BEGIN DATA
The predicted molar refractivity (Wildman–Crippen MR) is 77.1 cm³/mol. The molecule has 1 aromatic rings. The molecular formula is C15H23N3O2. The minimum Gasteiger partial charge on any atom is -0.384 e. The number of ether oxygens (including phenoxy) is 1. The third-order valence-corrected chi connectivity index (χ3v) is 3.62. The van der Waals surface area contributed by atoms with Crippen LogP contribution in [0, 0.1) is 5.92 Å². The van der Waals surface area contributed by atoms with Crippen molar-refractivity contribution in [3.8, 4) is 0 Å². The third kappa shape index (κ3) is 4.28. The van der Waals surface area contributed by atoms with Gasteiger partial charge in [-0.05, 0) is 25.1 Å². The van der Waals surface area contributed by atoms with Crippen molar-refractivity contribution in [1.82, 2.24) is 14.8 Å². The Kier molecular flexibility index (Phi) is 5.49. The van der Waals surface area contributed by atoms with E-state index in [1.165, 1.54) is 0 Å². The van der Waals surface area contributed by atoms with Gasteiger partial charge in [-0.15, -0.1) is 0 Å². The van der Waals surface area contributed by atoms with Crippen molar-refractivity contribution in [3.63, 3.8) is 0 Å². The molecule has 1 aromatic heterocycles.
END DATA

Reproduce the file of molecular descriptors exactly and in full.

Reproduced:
The predicted molar refractivity (Wildman–Crippen MR) is 77.1 cm³/mol. The molecule has 1 aromatic rings. The molecular formula is C15H23N3O2. The minimum Gasteiger partial charge on any atom is -0.384 e. The number of ether oxygens (including phenoxy) is 1. The third-order valence-corrected chi connectivity index (χ3v) is 3.62. The van der Waals surface area contributed by atoms with Crippen LogP contribution in [0, 0.1) is 5.92 Å². The van der Waals surface area contributed by atoms with Crippen molar-refractivity contribution in [3.8, 4) is 0 Å². The third kappa shape index (κ3) is 4.28. The van der Waals surface area contributed by atoms with Gasteiger partial charge in [-0.05, 0) is 25.1 Å². The van der Waals surface area contributed by atoms with Crippen molar-refractivity contribution in [1.82, 2.24) is 14.8 Å². The Kier molecular flexibility index (Phi) is 5.49. The van der Waals surface area contributed by atoms with E-state index in [1.165, 1.54) is 0 Å². The van der Waals surface area contributed by atoms with Gasteiger partial charge in [-0.15, -0.1) is 0 Å². The van der Waals surface area contributed by atoms with Crippen molar-refractivity contribution in [3.63, 3.8) is 0 Å². The molecule has 1 aromatic heterocycles.